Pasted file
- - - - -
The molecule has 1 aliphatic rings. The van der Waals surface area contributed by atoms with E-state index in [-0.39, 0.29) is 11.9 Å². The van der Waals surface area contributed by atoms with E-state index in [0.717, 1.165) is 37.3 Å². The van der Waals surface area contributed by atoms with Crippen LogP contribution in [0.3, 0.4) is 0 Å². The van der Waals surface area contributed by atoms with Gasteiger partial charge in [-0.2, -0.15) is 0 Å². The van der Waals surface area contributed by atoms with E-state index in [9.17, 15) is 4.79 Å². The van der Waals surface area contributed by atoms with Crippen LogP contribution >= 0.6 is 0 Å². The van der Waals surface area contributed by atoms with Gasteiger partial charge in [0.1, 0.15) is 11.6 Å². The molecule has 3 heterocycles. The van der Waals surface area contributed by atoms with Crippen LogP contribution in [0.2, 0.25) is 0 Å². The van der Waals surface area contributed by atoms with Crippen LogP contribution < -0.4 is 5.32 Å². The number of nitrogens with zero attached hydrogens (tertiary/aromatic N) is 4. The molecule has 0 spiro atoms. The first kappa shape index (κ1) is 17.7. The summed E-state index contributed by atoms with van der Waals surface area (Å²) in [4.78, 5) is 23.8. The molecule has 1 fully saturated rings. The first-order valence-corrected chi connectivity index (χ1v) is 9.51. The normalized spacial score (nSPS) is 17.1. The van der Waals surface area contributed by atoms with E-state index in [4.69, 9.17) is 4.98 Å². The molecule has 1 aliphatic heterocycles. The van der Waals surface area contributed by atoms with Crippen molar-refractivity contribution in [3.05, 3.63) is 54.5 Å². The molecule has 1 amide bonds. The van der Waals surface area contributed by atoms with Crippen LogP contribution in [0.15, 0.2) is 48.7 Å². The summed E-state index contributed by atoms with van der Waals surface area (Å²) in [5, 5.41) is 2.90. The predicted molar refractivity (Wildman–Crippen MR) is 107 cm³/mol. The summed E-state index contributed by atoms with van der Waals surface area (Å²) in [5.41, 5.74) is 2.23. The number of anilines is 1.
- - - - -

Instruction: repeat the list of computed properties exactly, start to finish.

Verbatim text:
The molecule has 1 aliphatic rings. The van der Waals surface area contributed by atoms with E-state index in [-0.39, 0.29) is 11.9 Å². The van der Waals surface area contributed by atoms with E-state index in [0.717, 1.165) is 37.3 Å². The van der Waals surface area contributed by atoms with Crippen LogP contribution in [0.3, 0.4) is 0 Å². The van der Waals surface area contributed by atoms with Gasteiger partial charge in [-0.2, -0.15) is 0 Å². The van der Waals surface area contributed by atoms with E-state index in [9.17, 15) is 4.79 Å². The van der Waals surface area contributed by atoms with Crippen LogP contribution >= 0.6 is 0 Å². The van der Waals surface area contributed by atoms with Gasteiger partial charge in [0.1, 0.15) is 11.6 Å². The molecule has 3 heterocycles. The van der Waals surface area contributed by atoms with Crippen LogP contribution in [0.2, 0.25) is 0 Å². The van der Waals surface area contributed by atoms with Crippen LogP contribution < -0.4 is 5.32 Å². The number of nitrogens with zero attached hydrogens (tertiary/aromatic N) is 4. The molecule has 0 spiro atoms. The first kappa shape index (κ1) is 17.7. The summed E-state index contributed by atoms with van der Waals surface area (Å²) in [4.78, 5) is 23.8. The molecule has 1 fully saturated rings. The first-order valence-corrected chi connectivity index (χ1v) is 9.51. The normalized spacial score (nSPS) is 17.1. The van der Waals surface area contributed by atoms with E-state index in [4.69, 9.17) is 4.98 Å². The molecule has 1 aliphatic heterocycles. The van der Waals surface area contributed by atoms with Crippen molar-refractivity contribution in [3.05, 3.63) is 54.5 Å². The molecule has 1 amide bonds. The van der Waals surface area contributed by atoms with Crippen LogP contribution in [0.15, 0.2) is 48.7 Å². The summed E-state index contributed by atoms with van der Waals surface area (Å²) in [5, 5.41) is 2.90. The predicted molar refractivity (Wildman–Crippen MR) is 107 cm³/mol. The summed E-state index contributed by atoms with van der Waals surface area (Å²) in [5.41, 5.74) is 2.23. The number of anilines is 1.